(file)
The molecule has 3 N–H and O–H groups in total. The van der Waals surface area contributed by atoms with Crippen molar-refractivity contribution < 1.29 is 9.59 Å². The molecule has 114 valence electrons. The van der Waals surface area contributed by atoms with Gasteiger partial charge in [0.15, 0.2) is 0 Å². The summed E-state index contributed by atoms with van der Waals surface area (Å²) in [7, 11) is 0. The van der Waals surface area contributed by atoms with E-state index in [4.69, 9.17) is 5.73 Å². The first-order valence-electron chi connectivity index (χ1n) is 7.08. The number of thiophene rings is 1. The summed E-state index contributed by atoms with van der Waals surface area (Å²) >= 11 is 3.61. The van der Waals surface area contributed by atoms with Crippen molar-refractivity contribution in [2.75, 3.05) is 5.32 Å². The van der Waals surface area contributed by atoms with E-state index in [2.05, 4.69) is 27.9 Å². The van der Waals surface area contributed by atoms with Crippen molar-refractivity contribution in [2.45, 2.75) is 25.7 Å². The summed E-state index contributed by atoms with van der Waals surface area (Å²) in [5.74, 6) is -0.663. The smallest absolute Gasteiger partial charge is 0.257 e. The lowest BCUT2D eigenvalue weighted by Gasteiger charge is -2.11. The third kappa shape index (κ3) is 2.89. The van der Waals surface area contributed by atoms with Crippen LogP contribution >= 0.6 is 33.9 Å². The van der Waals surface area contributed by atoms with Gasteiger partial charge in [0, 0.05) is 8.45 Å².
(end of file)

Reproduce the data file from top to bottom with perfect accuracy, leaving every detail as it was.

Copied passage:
The molecule has 3 N–H and O–H groups in total. The van der Waals surface area contributed by atoms with Crippen molar-refractivity contribution < 1.29 is 9.59 Å². The molecule has 114 valence electrons. The van der Waals surface area contributed by atoms with Gasteiger partial charge in [0.15, 0.2) is 0 Å². The summed E-state index contributed by atoms with van der Waals surface area (Å²) in [7, 11) is 0. The van der Waals surface area contributed by atoms with E-state index in [4.69, 9.17) is 5.73 Å². The first-order valence-electron chi connectivity index (χ1n) is 7.08. The number of thiophene rings is 1. The summed E-state index contributed by atoms with van der Waals surface area (Å²) >= 11 is 3.61. The van der Waals surface area contributed by atoms with Crippen molar-refractivity contribution in [2.75, 3.05) is 5.32 Å². The van der Waals surface area contributed by atoms with E-state index in [2.05, 4.69) is 27.9 Å². The van der Waals surface area contributed by atoms with Crippen molar-refractivity contribution in [2.45, 2.75) is 25.7 Å². The summed E-state index contributed by atoms with van der Waals surface area (Å²) in [5.74, 6) is -0.663. The smallest absolute Gasteiger partial charge is 0.257 e. The lowest BCUT2D eigenvalue weighted by Gasteiger charge is -2.11. The third kappa shape index (κ3) is 2.89. The van der Waals surface area contributed by atoms with Crippen LogP contribution >= 0.6 is 33.9 Å². The van der Waals surface area contributed by atoms with Gasteiger partial charge in [0, 0.05) is 8.45 Å².